Oscar Ramos

2023-03-03

How to find the centroid of the quarter circle of radius 1 with center at the origin lying in the first quadrant? Hayden Dudley

Non-Calculus Solution:
Observation 1:
The centroid must lie along the line $y=x$ (otherwise the straight line running through (0,0) and the centroid would be to "heavy" on one side).
Observation 2:
For some constant, c, the centroid must lie along the line $x+y=c$ and furthermore, c must be less than 1 since the area of the triangle formed by the X-axis, Y-axis and $x+y=1$ is more than half of the area of the quarter circle.
Observation 3:
Since the area of the quarter circle (with radius = 1 is $\frac{\pi }{4}$ the line $x+y=c$ must divide the quarter circle into 2 pieces each with area $\frac{\pi }{8}$.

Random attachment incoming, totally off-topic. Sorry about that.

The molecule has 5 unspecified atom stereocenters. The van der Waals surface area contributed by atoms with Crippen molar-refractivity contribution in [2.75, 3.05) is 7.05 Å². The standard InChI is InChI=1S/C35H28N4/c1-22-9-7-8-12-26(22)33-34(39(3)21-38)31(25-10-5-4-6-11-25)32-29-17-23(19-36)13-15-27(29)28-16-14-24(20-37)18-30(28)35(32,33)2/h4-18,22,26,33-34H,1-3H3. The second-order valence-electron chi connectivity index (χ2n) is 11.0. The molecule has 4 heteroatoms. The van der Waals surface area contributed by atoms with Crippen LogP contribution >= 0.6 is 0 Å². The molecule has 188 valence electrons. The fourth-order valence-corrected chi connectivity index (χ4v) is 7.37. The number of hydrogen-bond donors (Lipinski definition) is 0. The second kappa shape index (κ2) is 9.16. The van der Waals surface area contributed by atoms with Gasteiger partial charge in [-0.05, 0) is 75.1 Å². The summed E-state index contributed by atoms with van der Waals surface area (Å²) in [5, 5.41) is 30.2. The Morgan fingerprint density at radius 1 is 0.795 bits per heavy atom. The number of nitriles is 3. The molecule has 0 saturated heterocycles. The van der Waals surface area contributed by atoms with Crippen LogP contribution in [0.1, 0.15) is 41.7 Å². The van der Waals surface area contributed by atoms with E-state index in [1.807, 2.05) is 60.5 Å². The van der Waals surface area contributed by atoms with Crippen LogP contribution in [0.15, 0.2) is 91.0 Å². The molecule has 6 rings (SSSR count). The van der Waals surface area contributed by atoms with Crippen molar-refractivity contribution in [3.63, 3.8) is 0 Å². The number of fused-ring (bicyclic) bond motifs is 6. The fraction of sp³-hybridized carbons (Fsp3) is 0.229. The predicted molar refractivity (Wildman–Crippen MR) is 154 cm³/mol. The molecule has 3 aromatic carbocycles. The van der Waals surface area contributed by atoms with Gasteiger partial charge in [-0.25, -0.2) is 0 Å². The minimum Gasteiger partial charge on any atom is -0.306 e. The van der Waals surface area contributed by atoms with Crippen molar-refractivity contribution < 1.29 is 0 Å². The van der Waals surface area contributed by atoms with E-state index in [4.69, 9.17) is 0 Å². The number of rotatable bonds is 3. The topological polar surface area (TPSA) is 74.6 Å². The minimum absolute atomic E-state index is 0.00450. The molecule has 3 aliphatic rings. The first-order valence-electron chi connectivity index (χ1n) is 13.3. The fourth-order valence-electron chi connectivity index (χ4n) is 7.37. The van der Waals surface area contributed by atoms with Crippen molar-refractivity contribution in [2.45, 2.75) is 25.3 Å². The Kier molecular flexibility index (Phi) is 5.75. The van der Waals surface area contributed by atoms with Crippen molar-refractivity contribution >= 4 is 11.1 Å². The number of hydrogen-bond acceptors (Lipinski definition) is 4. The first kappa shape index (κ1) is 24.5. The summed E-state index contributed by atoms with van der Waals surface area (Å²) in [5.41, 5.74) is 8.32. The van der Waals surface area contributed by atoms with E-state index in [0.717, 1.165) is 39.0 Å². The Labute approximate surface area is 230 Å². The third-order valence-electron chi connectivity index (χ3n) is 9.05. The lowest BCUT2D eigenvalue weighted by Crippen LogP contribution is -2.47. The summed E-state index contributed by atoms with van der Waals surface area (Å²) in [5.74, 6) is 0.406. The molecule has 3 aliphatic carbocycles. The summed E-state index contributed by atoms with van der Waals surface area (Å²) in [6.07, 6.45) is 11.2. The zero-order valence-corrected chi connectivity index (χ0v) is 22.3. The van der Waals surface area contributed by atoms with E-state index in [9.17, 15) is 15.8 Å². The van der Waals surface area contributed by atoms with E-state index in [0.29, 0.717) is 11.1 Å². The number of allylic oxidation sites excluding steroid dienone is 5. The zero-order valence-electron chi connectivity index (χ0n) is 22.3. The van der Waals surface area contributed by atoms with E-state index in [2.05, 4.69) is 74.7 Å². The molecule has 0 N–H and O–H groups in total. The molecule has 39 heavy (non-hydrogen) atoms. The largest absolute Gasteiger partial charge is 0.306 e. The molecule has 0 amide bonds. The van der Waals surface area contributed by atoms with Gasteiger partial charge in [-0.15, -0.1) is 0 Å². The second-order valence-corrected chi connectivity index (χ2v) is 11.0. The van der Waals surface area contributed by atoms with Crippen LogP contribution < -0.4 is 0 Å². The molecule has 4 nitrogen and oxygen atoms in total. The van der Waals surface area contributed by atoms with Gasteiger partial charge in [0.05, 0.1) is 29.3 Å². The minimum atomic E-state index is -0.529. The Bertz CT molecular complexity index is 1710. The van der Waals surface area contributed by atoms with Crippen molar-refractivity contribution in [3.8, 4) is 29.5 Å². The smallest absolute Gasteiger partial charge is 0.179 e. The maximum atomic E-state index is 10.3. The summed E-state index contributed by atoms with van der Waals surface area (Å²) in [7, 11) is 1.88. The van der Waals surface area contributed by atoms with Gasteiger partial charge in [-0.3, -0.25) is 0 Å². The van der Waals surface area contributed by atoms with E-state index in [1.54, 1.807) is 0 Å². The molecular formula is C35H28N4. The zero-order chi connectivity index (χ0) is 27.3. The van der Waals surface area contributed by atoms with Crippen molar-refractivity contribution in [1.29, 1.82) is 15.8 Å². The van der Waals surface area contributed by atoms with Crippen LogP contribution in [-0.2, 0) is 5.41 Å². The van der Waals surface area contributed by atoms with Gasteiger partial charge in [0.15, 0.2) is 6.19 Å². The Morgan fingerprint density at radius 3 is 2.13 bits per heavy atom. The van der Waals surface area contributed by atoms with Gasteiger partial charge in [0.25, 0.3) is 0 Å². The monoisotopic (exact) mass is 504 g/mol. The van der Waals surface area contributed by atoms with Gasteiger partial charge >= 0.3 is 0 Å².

The area of the triangle formed by the X-axis, the Y-axis, and $x+y=c$ is $\frac{{c}^{2}}{2}$
Thus
$\frac{{c}^{2}}{2}=\frac{\pi }{8}$
$\to c=\frac{\sqrt{\pi }}{2}$
and the centroid is located at the midpoint of the line segment
$\left(\frac{\sqrt{\pi }}{4},\frac{\sqrt{\pi }}{4}\right)$

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